What makes a great self-tape set-up? I’m glad you asked. First and foremost, you must have room to dance! If possible, create a recording space in your home (e.g., your living room). There are a few reasons why having a private recording setup is beneficial. First, a private space eliminates disruptive outside factors, such as other people walking into your frame, random background noise, etc. Secondly, recording indoors gives you more control over the lighting. Don’t get me wrong, I have lived that LA hustle lifestyle where, for a year and a half, someone was living in my living room. Small and crowded spaces are often a fact of life. So no, you don’t have to record in your living room if it’s not feasible for you. It’s okay to go outside or to use a parking garage (carefully!). Or if you have access to a dance studio, that’s even better! The important thing is that you find enough space to dance because you don’t want to look cramped while you are in frame. Let’s go back to lighting for a moment. If you don’t have one, please buy a ring light or something that is similar. Good lighting is crucial.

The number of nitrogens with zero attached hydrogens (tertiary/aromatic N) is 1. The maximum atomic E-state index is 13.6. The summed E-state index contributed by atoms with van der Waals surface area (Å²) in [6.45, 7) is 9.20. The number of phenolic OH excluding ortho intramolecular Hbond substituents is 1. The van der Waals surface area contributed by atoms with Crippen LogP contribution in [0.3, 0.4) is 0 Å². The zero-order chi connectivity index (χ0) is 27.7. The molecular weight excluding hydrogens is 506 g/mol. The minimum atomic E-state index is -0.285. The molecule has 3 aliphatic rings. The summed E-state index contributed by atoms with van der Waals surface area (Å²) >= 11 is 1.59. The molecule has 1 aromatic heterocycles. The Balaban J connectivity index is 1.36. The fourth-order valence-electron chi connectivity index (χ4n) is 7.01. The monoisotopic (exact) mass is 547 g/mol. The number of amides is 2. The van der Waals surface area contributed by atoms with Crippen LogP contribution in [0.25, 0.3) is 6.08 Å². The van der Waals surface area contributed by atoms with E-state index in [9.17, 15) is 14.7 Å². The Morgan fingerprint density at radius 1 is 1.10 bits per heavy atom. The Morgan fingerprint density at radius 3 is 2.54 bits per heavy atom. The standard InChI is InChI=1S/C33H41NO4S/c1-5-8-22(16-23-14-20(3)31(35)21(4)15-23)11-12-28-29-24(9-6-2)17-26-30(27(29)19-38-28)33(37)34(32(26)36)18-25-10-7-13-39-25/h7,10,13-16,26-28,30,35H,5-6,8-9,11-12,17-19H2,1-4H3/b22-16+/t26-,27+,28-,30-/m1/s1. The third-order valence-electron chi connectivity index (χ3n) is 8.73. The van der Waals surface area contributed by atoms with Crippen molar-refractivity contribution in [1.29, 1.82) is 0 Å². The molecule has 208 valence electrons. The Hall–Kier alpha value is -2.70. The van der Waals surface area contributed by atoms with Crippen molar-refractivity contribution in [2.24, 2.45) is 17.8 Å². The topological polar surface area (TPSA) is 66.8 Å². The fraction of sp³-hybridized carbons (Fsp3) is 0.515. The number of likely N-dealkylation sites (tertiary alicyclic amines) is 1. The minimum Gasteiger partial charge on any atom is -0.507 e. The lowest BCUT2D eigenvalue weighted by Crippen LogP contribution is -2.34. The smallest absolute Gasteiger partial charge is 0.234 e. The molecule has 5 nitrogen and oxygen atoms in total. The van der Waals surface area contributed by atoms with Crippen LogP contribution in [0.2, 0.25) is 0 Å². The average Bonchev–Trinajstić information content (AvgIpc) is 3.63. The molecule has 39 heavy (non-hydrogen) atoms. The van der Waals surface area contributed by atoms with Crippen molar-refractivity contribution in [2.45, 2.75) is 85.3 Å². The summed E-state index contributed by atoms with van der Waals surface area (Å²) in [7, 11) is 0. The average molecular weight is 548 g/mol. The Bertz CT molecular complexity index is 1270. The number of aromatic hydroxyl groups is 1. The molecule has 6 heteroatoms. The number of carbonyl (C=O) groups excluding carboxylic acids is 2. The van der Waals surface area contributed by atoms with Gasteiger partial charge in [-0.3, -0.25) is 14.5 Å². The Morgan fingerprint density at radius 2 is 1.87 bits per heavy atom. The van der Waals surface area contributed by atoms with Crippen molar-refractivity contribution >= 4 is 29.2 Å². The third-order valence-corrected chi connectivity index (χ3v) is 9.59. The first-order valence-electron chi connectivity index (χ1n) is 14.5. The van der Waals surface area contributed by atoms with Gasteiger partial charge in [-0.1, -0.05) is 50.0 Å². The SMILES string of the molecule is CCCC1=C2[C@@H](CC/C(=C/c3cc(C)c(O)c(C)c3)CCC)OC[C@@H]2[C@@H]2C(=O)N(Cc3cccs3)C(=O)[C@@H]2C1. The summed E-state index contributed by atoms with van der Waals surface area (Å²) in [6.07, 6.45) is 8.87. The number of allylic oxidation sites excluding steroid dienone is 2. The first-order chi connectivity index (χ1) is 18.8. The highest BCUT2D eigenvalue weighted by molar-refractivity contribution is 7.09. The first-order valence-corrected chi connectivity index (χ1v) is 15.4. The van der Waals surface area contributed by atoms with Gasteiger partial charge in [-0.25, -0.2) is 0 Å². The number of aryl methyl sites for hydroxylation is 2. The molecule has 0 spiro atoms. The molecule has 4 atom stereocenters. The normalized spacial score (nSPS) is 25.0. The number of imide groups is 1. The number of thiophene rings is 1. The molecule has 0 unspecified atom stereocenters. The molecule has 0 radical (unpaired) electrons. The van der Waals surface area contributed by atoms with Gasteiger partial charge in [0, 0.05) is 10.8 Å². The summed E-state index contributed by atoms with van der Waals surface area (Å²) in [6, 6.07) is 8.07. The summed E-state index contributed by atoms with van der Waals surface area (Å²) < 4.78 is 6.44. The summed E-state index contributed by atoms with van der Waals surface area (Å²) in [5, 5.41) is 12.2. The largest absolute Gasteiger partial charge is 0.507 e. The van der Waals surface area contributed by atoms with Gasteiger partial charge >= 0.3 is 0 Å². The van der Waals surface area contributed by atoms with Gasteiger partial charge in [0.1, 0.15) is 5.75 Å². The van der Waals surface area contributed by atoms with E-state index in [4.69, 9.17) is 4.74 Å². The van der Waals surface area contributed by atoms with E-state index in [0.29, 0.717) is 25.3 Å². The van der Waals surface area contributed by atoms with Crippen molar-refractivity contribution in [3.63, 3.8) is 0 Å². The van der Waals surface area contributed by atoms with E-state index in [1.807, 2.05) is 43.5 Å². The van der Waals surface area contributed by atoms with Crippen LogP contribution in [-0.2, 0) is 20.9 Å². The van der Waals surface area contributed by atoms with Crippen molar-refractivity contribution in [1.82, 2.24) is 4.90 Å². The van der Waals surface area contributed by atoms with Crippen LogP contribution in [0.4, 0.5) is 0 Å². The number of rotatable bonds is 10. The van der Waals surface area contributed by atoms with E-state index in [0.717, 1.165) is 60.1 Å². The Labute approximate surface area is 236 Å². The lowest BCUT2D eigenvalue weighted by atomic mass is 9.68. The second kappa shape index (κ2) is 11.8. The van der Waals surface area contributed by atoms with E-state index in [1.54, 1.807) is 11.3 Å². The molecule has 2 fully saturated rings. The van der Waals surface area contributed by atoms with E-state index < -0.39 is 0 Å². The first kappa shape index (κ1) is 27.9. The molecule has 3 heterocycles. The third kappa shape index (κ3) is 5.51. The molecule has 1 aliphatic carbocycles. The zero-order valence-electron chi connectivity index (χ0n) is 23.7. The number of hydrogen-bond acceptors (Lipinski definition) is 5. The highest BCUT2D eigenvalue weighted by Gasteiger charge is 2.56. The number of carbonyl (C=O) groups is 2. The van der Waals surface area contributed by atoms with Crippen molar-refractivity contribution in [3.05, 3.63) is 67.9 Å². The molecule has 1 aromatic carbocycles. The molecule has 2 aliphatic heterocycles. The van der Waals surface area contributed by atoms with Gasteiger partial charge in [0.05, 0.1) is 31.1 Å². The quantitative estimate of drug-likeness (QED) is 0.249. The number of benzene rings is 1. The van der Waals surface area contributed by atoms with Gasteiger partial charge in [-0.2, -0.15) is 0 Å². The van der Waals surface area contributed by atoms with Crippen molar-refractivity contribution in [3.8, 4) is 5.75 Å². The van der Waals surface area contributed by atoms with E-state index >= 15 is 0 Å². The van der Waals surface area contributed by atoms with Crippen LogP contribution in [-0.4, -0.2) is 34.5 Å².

Another important step in setting up your recording space is making sure your recording device is level. Leaning your phone against a book on top of a bunch of stacked boxes is a great way to create poor-quality footage and cause an expensive accident. Invest in a tripod and a tripod adapter that holds your phone (or whatever device you’re using).